This fast-casual Tex-Mex chain’s redesign features a more efficient kitchen and other elements to improve the experience for off-premises and dine-in guests.
Do one thing well.
That (possibly apocryphal) line from Steve Jobs serves as a pretty good description of the fast-casual sector. Most successful concepts focus on a single offering, be it burritos, hamburgers, individual-sized pizzas or something else. They may add a quesadilla here or black bean burger there, but the focus clearly remains on doing that one thing well.
Tijuana Flats takes a different approach.
Based in Maitland, Fla., this fast-casual Tex-Mex concept does lots of things well. Its menu includes not just burritos, but also tacos, chimichangas, enchiladas, flautas, quesadillas, nachos, tostadas and more. With 125 units, the chain clearly does them well enough to keep its customers happy and coming back for more.
The chain serves most of these customers, notably, via company-owned stores. In fact, franchisees run only 20 of Tijuana Flats’ restaurants, and until recently, the chain hadn’t opened a new franchised location in more than a decade.
That’s about to change, though.
Majority owned by AUA Private Equity Partners, Tijuana Flats brought in a new leadership team in 2019, led by CEO Brian Wright. One of the first things on the group’s to-do list was straightforward: grow Tijuana Flats’ franchise network.
Restarting franchise sales takes more than a flip of a switch, of course. To get to a point where it could successfully sell and support franchises in the 2020s, Tijuana Flats needed a makeover, so much of Wright’s first 18 months was dedicated to developing a new prototype. The first location with this new design was opened last November in Noblesville, Ind.
One of the challenges facing Tijuana Flats’ legacy design was its back-of-the-house operations, according to Wright.
While the company’s menu expanded over the years, its kitchen operations didn’t keep pace. The chain’s straight production line forced staffers to move back and forth, crossing paths on a regular basis. Operational challenges only intensified in recent months and years as more business went to off-premises orders.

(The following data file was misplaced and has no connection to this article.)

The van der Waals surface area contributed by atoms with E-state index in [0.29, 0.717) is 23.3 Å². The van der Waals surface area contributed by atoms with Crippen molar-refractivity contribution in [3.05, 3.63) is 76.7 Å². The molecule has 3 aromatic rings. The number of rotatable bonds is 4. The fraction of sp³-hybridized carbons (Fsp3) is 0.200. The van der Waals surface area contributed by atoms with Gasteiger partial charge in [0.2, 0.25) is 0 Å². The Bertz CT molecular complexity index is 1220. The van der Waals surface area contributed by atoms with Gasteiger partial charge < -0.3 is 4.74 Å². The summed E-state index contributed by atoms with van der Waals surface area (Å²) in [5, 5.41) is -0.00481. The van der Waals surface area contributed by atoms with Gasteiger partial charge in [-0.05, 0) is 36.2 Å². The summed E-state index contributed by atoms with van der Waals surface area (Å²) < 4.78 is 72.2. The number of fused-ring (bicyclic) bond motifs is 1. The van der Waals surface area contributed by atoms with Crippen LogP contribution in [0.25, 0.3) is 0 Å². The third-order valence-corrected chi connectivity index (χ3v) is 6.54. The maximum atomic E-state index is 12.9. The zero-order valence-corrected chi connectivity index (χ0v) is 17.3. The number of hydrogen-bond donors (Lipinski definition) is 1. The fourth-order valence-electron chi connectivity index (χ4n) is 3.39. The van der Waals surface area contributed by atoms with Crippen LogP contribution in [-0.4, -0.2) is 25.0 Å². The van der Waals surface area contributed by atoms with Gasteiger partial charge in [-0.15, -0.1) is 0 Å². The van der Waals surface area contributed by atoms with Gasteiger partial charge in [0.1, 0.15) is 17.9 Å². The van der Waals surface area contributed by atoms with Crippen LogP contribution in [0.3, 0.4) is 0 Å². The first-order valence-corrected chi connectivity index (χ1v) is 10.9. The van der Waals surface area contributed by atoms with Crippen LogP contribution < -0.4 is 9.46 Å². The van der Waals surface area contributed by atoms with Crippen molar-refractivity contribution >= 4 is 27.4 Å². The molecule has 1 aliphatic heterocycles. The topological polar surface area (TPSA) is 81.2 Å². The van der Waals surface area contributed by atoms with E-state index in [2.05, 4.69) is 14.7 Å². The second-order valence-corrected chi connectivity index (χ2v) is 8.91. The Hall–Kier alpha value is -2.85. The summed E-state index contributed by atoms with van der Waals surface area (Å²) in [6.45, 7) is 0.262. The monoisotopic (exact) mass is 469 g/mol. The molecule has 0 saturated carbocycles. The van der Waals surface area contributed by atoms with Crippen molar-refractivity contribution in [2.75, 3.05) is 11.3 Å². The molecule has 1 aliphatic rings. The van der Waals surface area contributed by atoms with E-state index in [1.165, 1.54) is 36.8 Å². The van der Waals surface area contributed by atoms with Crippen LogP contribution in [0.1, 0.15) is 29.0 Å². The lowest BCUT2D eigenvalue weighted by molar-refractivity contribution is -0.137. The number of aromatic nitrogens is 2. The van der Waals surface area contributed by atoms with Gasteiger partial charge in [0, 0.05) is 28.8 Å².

In the new design, Tijuana Flats deploys a T-shaped kitchen with mirroring assembly lines. This setup increases kitchen capacity by 50%, says Wright. “Everything moves in one direction toward the front of the house,” he explains.
The top of the T sits on the production area’s back wall. This space features hot equipment used primarily for prep work and batch cooking. The hot line begins with two larger burners used to make items like sauces, ground beef taco meat and other items.
Next to the burners sits a steamer, which staff use to cook rice and to reheat and hold pans of prepped food, including rice, queso and chicken. Beneath the steamer, an undercounter refrigerator stores these pans.
Following the steamer comes a bank of fryers. Here, the chain makes tortilla chips and crispy taco shells fresh daily, along with on-demand items like flautas and chimichangas. Legacy restaurants could have two or three fryers, but with the recent addition of wings to the menu, all new locations will have three fryers, says Steven Culbert, senior vice president of operations.
Past the fryers is a flattop sitting on a set of refrigerated drawers, which staff use to batch cook chicken and steak as well as to produce offerings like grilled flautas and quesadillas. To execute these items, a small steam table with ingredients sits next to the flattop.
While the steam table/flattop combo marks the end of the top of the T, the perpendicular section comprises two identical lines for order assembly. Each line opens with the only piece of new equipment in the redesign, a panini press used to heat tortillas. “Before, [staffers] would have to turn around to heat the tortilla on the grill. That press by itself will do great things for speed of service,” says Culbert.
Following the panini is a steam table with a work surface where kitchen team members add the dish’s core ingredients such as rice, beans and meat. Staff then move orders down to a three-foot cold table, where culinary staff add items like cheese, lettuce, salsa and sour cream. From there, staff either plate orders for dine-in guests or bag the food for off-premises customers.
The dine-in/off-premises split, though, comes into play much sooner in the production process. With two identical assembly lines, Tijuana flats now splits orders, sending dine-in/carryout down one line and delivery/online orders down another.